The era of the virtual bank appears to have taken a major step toward reality with the unveiling of Remote Deposit Capture from CheckFree.
The Atlanta-based company’s new technology could ultimately mean consumers can avoid a trip to the bank to deposit checks by simply making such transactions online.
The technology from CheckFree, an online banking firm recently acquired by Brookfield, Wis.-based business information management and services firm Fiserv for US$4.4 billion, is a major breakthrough in the banking business, said Mike Ringuette, executive vice president of Fiserv Global Payments.
“Consumer capture will fundamentally change the way consumers interact with their financial institution, brokerage firm, utility or other payment processor when depositing checks,” he noted. “This new solution allows banks, credit unions, other financial institutions and payments processors to offer expanded deposit windows due to the immediate receipt of an electronic image and all associated electronic data, with the potential to reduce costs and environmental resources associated with personnel, transportation and processing in the branch or back office.”
The system is user-friendly, Ringuette added. All a customer needs to use the system is a scanner, a computer and Internet access. The customer can go to a bank’s Web site, enter the amount of the check, scan both sides, do a quick review and submit it.
Banks can add their own fraud protection to make sure bad checks aren’t being cashed, and checks will be processed within a standard time frame.
Indeed, if this technology is taken to its extreme, neighborhood bank branches could disappear, Emmett Higdon, an online banking analyst with Forrester Research, told the E-Commerce Times.
“This really is one of the last pieces of the puzzle to be able to operate the banking experience remotely,” he commented. “This type of notion has long been one that’s been problematic to solve.”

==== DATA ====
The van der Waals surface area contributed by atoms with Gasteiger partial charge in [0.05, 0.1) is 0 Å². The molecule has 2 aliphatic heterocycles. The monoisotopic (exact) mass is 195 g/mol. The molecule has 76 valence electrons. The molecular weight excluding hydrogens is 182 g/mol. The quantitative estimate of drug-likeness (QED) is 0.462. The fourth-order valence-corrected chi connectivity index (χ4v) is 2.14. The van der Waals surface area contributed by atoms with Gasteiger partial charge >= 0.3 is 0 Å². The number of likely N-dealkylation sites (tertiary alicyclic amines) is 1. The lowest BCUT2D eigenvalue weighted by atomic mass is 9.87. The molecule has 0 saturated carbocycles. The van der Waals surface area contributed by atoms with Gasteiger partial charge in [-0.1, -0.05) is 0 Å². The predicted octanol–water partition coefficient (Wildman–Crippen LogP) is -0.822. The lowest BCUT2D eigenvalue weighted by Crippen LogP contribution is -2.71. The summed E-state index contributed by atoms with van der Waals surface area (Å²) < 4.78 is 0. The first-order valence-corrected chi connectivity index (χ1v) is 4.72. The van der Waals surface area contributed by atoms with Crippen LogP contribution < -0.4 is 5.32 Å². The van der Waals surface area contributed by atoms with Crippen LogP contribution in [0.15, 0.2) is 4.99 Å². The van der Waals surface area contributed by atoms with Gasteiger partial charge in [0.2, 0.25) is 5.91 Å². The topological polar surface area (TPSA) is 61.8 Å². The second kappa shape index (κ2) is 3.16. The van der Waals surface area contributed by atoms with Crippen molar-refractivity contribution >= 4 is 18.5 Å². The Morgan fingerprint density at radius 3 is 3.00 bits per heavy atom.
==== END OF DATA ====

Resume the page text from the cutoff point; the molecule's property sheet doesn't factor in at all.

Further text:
Some Hurdles Ahead
The system does have hurdles to clear, however, even though in the long run the technology will be a boon to consumers, Ed Kountz, a senior analyst with JupiterResearch, told the E-Commerce Times.
“Remote Deposit Capture is certainly an interesting product,” he said. “Over the short term, of course, it allows the consumer to basically deposit a check, as long as you have a scanner, a PC and an Internet connection, and that’s certainly a positive. It’s a way to compete both offensively and defensively for banks that hasn’t been done before.”
Attracting consumers is perhaps the biggest obstacle to the system’s success, Kountz noted. “Visibility and just consumer awareness are the early hurdles,” he said. “But from the banking perspective, the opportunity for consumers to have a relatively inexpensive and uncomplicated way to remotely record check deposits is advanced and will be worth watching.”
Online banking customers will have to check with their banks to make sure the service is available through those institutions, CheckFree said. The service is already up and running in 150 banks across the U.S.
Frequent Depositors Gain the Most
The service likely will prove popular, particularly among customers who have to make frequent trips to the bank, Higdon noted.
“It’s bigger for small business customers, and that’s where you’re going to see the uptake of this product,” Higdon said. “That’s somebody who has a need to make deposits on a frequent basis but finds that getting to a branch is inconvenient.”
The banking industry has been headed in this direction for some time, he added.
“I think it means more initially for the banking industry than consumers,” Higdon said. “We’ve been waiting for this step for quite a while. The technology has been there for quite some time — the ability to convert paper checks to electronic files. That kind of set the stage for this. There hasn’t been any customer demand for this kind of functionality, but it’s something we’ve been slowly moving down the road toward. It’s one of the last major pieces we need to fully complete the notion of branchless banking.”
Look for the technology to spread, Anne Thomas Manes, an analyst with the Burton Group, told the E-Commerce Times. “More and more people are using online banking, and I think this is a trend that will help consumers down the line.”
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